'Tis the season already

Holly Days draws merry shoppers

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Joanne Thompson, owner of Joanne's Raw Goat Milk Soap, speaks with shoppers at the 33rd annual Holly Days Festival of Gifts at Camden Intermediate School, Saturday.


By William F. West
Staff Writer

Monday, November 5, 2018

CAMDEN — The Christmas shopping season in the Albemarle officially got underway Saturday at the 33rd annual Holly Days Festival of Gifts.

Shopper turnout for the opening day of the festival was down a little from last year’s record-setting first-day attendance. Even so, the festival’s 70 vendors seemed to be doing a brisk business inside Camden Intermediate School ‘s gym Saturday afternoon.

Helen Czernik, who along with husband Larry operate a toy store in Kill Devil Hills, was selling Melissa & Doug Toys, which help children develop learning skills, and Laser Pegs, which are building blocks compatible with Legos. Czernik said the Laser Pegs are usually her best-selling items at Holly Days, but the wooden Melissa & Doug Toys also seemed to be popular because shoppers “always go back to the basics.”

Czernik said she and her husband have operated a vendor booth at Holly Days for about seven years.

"The people are great. The people I work with are great — and I always have a great day of sales," she said.

The Holly Days Festival of Gifts is sponsored annually by the Camden Woman’s Club as a fundraiser for the club’s numerous projects in the Camden schools and community.

Jack Ireland, of Shiloh, has been a vendor at Holly Days festivals for even longer than the Czerniks: this past weekend marked his 19th year.

Ireland, who used to teach geology in the New York university system, long enjoyed framing photographs as a hobby. He’s since turned his hobby into an art form that people are willing to pay money for.

"When they look and they like it, it makes me feel good," he said of his custom frames. “But when they buy something, of course I feel better."

Another vendor whose artwork was receiving attention Saturday was Alan Glassman, an amateur photographer who lives in Virginia Beach.

"I've been doing this for about 50 years," Glassman said, adding that photography provides him a creative outlet from his job as a computer programmer.

"It gets me away from the zeroes and ones," he said.

Glassman said he has been a regular vendor at Holly Days for three or four years.

"This show has treated me very well in the past," he said. “I've done reasonably well here. I just want to keep paying back customers that keep coming to buy my stuff."

Among Saturday’s Holly Day festival shoppers were Richard Bovie and wife, Patricia, of Elizabeth City. The couple, who moved from New Jersey a couple of years ago after retiring, said last year’s Holly Days was the first they had ever attended.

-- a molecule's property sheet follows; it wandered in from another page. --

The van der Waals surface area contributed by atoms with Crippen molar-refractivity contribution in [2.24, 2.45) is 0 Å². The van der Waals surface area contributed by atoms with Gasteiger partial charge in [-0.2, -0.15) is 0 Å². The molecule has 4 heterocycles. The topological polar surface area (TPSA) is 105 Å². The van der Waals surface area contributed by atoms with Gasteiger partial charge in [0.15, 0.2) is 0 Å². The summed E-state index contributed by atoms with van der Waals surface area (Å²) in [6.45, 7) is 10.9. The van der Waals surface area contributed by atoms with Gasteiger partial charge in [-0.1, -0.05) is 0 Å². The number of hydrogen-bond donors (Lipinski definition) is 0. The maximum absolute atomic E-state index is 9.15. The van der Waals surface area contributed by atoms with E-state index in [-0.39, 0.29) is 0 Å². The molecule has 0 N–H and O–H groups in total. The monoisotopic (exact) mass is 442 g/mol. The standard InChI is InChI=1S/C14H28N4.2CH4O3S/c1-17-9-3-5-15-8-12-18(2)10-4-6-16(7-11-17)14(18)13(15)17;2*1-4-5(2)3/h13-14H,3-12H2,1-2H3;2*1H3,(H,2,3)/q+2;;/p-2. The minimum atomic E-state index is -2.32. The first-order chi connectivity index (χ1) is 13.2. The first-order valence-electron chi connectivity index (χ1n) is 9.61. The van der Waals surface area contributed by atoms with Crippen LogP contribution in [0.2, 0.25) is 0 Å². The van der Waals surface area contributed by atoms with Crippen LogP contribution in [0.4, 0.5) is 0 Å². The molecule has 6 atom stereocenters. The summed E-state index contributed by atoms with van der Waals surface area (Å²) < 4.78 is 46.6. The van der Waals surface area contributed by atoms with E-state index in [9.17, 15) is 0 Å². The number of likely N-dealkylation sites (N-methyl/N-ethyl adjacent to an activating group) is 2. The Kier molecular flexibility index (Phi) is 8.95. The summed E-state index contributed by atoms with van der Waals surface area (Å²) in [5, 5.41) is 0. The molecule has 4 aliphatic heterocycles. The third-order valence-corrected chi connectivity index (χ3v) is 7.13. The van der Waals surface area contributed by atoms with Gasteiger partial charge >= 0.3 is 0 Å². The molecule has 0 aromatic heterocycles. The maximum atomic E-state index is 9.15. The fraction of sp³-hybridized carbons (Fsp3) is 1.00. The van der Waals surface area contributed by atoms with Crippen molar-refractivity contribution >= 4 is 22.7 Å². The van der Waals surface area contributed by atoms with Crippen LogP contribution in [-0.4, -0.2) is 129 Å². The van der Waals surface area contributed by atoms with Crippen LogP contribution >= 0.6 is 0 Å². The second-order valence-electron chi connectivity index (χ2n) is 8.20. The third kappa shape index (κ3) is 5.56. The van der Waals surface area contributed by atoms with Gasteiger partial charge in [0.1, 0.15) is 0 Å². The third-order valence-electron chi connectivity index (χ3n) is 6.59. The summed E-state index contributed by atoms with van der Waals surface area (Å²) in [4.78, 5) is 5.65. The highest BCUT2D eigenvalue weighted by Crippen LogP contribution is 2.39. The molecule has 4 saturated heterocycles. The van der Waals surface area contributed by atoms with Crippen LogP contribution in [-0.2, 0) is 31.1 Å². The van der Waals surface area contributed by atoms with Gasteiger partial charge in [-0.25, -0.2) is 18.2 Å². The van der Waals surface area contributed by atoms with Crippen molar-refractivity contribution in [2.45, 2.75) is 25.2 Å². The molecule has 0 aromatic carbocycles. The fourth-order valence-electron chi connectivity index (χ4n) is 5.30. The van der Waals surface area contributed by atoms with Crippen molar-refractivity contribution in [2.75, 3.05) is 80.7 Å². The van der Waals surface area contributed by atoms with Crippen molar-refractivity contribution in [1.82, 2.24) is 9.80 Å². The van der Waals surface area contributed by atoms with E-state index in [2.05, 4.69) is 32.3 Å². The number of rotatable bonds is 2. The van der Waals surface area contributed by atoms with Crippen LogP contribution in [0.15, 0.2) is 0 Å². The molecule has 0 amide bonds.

"This was the first time we came out to a craft show of this magnitude," Richard said. "It was a welcoming experience. We met a lot of people here that were extremely nice and courteous."

The couple purchased goat soap at last year’s festival and purchased another supply on Saturday. Asked what else he and his wife were looking for, Richard said, "As we see it, we'll know."

Patricia said she likes the Holly Days event because of its wide variety of affordably-priced items.

"It's also just a great way to spend an afternoon," she said.

Lorie Gordon, of Virginia Beach, Virginia, said she’s been attending Holly Days the past four or five years. She started coming, she said, after her mother, Linda Kemp, first heard about the festival from local media in Virginia.

Gordon said one of her most memorable Holly Day purchases was a monogrammed wooden letter “G” with deer antlers for her front door. She said she purchased both a crocheted pillow and a wooden image of a reindeer on Saturday.

"And we got fudge," Kemp said.

"That's for the ride home," Gordon added.

Charlotte Underwood, a former tourism director for Elizabeth City, showed off the Camden County High School Bruins blanket she had just purchased.

"Isn't that great, to throw on you at the football game? Everybody needs one," Underwood said.

Underwood, who lives in Camden, said her son, David Clark, once played football for the Camden High School Bruins.

A longtime attendee, Underwood said Holly Days seems to continue to grow. Asked why, she said, "They keep up with the times" and “Everything you're looking for is here."

Also in attendance on Saturday was South Mills resident Lynn Needham, one of the organizers of the first Holly Days festival more than three decades ago.

"It's a great group of women that run it — and I'm really happy that we were able to start something that's this popular," Needham said.

Asked what she was eyeing as a shopper, she said, "I like a lot of the woodwork and some of the bird feeders over there," pointing to one of the booths.

As for what makes a successful Holly Days shopping experience, Needham said the strategy is to browse first then buy.

"I think you probably need to browse around and then go back and really look — or even come back on the second day," she said.

Beth Upton, chairwoman of the Holly Days Festival Gifts, said 1,050 people turned out on Saturday for the first day of the festival. That’s down from 2017, but Upton noted that last year’s first-day attendance was a record for the festival.

Upton said several athletic events taking place in Camden on Saturday might have been a factor in the lower attendance figure. Sunday’s attendance figure was not immediately available.